Can a faith-based organization refuse to hire employees who do not share its faith?
Section 702 of the Civil Rights Act of 1964 (42 U.S.C.S. § 2000e) exempts religious organizations from the prohibition against discrimination in employment on the basis of religion. (Ohio has a similar statute.) Therefore, if an organization is religious for purposes of the statute, it can restrict employment to those of a certain religion in order to carry out its activities.
In order to qualify for the exemption, the organization must be primarily religious. The definition is not included in the statute but has been explored by the courts. For example, a 2010 federal case involving the relief and development organization World Vision examined if the organization is 1) organized for a self-identified religious purpose; 2) engaged in activity that is consistent with and furthers that purpose; and 3) holding itself out to the public as religious.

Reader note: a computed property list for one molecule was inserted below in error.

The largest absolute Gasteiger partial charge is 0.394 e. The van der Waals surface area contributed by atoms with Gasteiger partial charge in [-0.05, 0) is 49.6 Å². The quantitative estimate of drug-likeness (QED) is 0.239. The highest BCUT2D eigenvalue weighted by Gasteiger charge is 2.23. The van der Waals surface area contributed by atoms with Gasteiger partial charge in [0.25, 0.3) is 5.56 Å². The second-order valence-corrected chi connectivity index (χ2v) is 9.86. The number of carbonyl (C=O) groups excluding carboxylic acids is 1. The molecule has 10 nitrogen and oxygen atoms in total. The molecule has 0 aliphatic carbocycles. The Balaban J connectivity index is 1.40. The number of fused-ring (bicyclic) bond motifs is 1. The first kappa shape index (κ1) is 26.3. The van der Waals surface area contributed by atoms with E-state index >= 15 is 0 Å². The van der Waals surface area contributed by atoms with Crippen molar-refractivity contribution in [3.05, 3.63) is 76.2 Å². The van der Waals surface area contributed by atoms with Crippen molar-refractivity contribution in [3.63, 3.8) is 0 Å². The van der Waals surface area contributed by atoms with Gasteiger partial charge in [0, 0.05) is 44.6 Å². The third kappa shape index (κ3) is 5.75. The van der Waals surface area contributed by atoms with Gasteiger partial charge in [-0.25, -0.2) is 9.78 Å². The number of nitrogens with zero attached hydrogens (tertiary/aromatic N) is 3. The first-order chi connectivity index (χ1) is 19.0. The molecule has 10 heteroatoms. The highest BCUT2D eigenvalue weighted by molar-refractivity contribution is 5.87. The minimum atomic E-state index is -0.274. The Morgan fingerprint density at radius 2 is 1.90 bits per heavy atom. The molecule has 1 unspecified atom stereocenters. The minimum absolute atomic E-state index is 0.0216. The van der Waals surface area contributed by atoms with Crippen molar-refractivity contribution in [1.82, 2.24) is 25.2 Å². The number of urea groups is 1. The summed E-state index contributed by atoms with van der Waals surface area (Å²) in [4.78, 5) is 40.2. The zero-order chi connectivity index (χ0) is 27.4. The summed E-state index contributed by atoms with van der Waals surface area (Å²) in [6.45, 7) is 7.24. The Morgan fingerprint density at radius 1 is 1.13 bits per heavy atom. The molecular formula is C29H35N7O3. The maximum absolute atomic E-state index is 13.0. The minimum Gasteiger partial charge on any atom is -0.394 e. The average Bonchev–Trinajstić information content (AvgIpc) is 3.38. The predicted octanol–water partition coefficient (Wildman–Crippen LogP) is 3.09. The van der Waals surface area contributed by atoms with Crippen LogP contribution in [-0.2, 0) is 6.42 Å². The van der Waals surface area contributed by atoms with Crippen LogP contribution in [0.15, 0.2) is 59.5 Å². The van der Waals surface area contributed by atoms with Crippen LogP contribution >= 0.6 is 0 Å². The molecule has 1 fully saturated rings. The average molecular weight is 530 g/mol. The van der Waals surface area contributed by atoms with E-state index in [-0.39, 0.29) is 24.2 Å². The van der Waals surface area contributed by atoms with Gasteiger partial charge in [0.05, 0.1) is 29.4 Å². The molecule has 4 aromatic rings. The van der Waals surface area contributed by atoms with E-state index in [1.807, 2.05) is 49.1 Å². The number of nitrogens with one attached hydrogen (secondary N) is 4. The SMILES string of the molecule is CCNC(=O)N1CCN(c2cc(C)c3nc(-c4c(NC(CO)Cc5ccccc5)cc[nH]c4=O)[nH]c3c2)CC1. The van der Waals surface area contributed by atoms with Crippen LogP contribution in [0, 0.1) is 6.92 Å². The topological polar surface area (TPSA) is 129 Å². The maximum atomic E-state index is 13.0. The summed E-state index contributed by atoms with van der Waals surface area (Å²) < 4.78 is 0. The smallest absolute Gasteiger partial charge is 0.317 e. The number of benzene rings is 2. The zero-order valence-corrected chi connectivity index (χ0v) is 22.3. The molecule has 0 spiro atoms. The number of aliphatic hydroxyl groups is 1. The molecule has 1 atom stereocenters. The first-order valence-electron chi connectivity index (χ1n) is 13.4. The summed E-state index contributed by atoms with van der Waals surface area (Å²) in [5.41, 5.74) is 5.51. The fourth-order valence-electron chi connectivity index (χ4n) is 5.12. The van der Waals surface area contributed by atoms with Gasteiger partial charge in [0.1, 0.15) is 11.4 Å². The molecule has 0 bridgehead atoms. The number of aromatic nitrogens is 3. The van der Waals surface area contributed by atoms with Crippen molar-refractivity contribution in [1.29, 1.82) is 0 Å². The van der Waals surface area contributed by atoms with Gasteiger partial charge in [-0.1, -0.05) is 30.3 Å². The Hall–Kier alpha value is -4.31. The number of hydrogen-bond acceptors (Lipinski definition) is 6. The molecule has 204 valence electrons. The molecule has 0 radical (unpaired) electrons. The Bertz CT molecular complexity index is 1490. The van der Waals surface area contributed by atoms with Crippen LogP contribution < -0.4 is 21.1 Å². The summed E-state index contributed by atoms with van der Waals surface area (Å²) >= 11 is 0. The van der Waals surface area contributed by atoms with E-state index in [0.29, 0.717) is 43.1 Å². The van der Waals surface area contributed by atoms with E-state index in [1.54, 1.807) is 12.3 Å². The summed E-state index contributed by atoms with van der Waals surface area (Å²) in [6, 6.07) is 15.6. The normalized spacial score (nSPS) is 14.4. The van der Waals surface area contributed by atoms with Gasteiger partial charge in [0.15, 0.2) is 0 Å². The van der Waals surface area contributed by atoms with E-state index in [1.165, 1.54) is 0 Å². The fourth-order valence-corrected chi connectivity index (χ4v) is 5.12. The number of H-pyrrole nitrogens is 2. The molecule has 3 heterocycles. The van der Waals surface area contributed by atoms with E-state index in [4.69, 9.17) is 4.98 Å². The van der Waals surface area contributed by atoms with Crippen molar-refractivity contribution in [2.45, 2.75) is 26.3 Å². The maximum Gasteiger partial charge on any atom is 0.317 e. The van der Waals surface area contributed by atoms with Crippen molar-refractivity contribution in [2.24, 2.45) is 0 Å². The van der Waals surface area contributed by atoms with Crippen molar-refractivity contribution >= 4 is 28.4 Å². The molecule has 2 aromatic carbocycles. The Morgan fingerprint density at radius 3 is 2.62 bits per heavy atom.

This exemption also extends to permit a religious organization to discriminate in hiring for its nonprofit secular activities, even if the employment is not primarily religious. For example, in 1987, the Supreme Court ruled that the Church of Jesus Christ of Latter-Day Saints were permitted to terminate a non-Mormon employee of a nonprofit gymnasium which it controlled.
Religious organizations should be sure that all documents (from employment agreements to corporate articles) consistently reflect the organization’s nature as religious and emphasize that all its activities are designed to further the organization’s purpose.
More information regarding religious discrimination in the workplace is available from the U.S. Equal Employment Opportunity Commission.